While medical workers and high-risk groups may be vaccinated as soon as next month, it could take until April for vaccines to be broadly available to the general public. There are also significant challenges in distributing and administering the vaccine, along with convincing enough Americans to trust it.
The uncertainty surrounding how soon the U.S. can reach a sufficient level of inoculation has prompted caution from some policymakers, including Federal Reserve Chairman Jerome Powell.
“From our standpoint, it’s just too soon to assess with any confidence the implications of the news for the path of the economy, especially in the near term,” Powell said last week, referring to Pfizer’s vaccine results.
Powell added that even with the arrival of the vaccine, it will be crucial to extend and renew support for workers and businesses who may not see relief until it is widely available.
More than 20 million Americans are on some form of unemployment insurance, and millions are set to lose benefits when extended and expanded jobless aid programs passed in March expire next year. A federal eviction ban, foreclosure protections and student loan payment forbearance also expire at the start of 2021, raising pressure on lawmakers to pass another aid bill before the end of the year.
Prospects for another coronavirus bill, however, seem dim.
Democratic congressional leaders are still insisting on a massive stimulus bill similar to the $2.2 trillion CARES Act passed in March. Republican leaders have shown little interest in going above $500 billion, and President Trump has largely stepped back from talks after failing to strike a deal with Speaker Nancy Pelosi (D-Calif.) before the election.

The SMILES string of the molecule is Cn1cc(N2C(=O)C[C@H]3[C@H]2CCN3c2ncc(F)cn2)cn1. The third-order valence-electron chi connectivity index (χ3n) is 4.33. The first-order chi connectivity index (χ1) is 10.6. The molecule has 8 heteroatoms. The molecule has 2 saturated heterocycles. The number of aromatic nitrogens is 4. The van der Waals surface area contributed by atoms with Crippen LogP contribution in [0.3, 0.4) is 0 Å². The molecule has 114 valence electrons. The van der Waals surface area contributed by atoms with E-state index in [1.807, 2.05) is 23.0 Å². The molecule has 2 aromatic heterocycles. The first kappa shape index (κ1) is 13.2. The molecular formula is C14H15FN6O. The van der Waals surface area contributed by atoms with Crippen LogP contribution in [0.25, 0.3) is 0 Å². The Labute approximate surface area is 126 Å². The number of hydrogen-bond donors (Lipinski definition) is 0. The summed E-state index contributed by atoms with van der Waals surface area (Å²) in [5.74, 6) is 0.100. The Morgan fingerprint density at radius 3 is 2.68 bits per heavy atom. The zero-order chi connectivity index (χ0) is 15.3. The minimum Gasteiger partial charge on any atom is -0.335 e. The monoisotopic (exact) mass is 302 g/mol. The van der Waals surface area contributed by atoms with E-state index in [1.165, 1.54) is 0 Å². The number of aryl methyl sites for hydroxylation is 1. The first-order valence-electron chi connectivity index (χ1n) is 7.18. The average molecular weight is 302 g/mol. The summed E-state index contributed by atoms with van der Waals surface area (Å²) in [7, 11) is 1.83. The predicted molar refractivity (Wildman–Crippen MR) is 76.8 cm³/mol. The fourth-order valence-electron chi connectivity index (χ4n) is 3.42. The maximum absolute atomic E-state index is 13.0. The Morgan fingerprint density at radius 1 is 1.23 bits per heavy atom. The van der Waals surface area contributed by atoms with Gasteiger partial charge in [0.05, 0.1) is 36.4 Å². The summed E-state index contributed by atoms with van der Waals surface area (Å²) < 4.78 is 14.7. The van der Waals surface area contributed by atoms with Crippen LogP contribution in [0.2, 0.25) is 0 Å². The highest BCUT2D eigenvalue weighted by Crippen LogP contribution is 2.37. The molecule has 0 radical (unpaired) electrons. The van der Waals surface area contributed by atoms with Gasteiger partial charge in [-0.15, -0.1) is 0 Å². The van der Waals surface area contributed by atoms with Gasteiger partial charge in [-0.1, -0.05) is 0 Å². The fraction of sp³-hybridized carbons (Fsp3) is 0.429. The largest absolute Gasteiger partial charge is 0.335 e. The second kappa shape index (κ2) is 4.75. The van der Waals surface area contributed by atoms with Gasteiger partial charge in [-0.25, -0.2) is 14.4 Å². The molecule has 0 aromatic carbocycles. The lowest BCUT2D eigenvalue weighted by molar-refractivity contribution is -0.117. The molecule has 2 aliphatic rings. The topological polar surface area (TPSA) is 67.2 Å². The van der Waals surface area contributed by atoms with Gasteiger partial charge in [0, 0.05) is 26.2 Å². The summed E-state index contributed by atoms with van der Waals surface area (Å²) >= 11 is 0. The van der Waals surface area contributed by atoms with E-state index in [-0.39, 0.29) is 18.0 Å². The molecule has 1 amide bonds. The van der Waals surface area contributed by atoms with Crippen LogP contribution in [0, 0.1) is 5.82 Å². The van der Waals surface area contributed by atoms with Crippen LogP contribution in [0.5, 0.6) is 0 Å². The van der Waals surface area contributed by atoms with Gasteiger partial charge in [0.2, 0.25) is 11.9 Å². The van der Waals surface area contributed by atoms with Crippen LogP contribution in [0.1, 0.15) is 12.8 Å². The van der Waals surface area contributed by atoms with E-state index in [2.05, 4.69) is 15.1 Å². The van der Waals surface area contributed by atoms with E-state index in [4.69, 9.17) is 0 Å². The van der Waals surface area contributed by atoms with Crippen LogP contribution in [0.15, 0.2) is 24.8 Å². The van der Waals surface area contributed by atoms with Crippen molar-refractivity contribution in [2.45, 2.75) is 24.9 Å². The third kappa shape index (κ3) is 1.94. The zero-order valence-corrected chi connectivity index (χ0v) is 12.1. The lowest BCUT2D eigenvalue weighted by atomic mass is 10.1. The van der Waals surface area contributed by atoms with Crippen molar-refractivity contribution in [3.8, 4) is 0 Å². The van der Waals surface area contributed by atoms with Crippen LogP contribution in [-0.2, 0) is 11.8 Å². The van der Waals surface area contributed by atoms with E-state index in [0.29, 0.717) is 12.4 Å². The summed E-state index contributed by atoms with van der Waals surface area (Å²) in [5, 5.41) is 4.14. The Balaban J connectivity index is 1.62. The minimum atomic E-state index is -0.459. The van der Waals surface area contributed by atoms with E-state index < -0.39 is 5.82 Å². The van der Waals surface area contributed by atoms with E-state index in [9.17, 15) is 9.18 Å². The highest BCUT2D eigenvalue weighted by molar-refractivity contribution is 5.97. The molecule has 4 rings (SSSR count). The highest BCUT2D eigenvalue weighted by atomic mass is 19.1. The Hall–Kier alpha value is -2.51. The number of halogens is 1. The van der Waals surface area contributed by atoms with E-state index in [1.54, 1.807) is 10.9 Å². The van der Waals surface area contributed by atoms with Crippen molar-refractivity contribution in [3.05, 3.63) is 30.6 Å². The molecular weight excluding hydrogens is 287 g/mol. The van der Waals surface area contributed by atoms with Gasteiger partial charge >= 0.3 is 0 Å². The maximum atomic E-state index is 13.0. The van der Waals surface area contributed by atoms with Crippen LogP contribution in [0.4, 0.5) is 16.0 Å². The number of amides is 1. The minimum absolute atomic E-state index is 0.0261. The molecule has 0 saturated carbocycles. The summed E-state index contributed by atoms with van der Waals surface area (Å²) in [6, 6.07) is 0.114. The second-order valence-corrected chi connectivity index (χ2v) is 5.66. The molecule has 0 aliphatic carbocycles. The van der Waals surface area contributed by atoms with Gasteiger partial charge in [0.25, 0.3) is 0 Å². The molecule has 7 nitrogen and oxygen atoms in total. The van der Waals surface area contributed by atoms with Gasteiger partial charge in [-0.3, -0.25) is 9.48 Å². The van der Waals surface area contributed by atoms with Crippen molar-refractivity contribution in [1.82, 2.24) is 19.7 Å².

President-elect Joe Biden has called for Congress and the White House to agree on a coronavirus aid bill before he takes office in January, conferring with Pelosi and Senate Minority Leader Charles Schumer (D-N.Y.) on the issue last week.
“The refusal of Democrats and Republicans to cooperate with one another is not due to some mysterious force beyond our control. It’s a conscious decision. It’s a choice that we make,” he said in a speech Monday. “If we can decide not to cooperate, then we can decide to cooperate.”
“We’re going into a very dark winter,” he added. “Things are going to get much tougher before they get easier.”
Even so, both parties are digging in. Democrats have cited the soaring rates of coronavirus cases and hospitalizations as proof of the need for a massive bill, while Republicans have touted the surprising decline in unemployment to 6.9 percent in October as vindication of their measured approach.
Economists acknowledge that the U.S. has rebounded from the coronavirus recession at a faster rate than expected, due in part to the record-breaking size of the CARES Act.
“The major reason that things have gone so well is because we did put partisan bickering aside and in a rare moment of effectiveness passed the biggest stimulus ever,” Pollak said.
Keeping up the momentum with another aid package will be crucial to protecting the businesses who’ve survived so far and the workers who depend on them from a grueling and dangerous winter, Ozimek added.
“We know that normalcy is not that far away,” he said.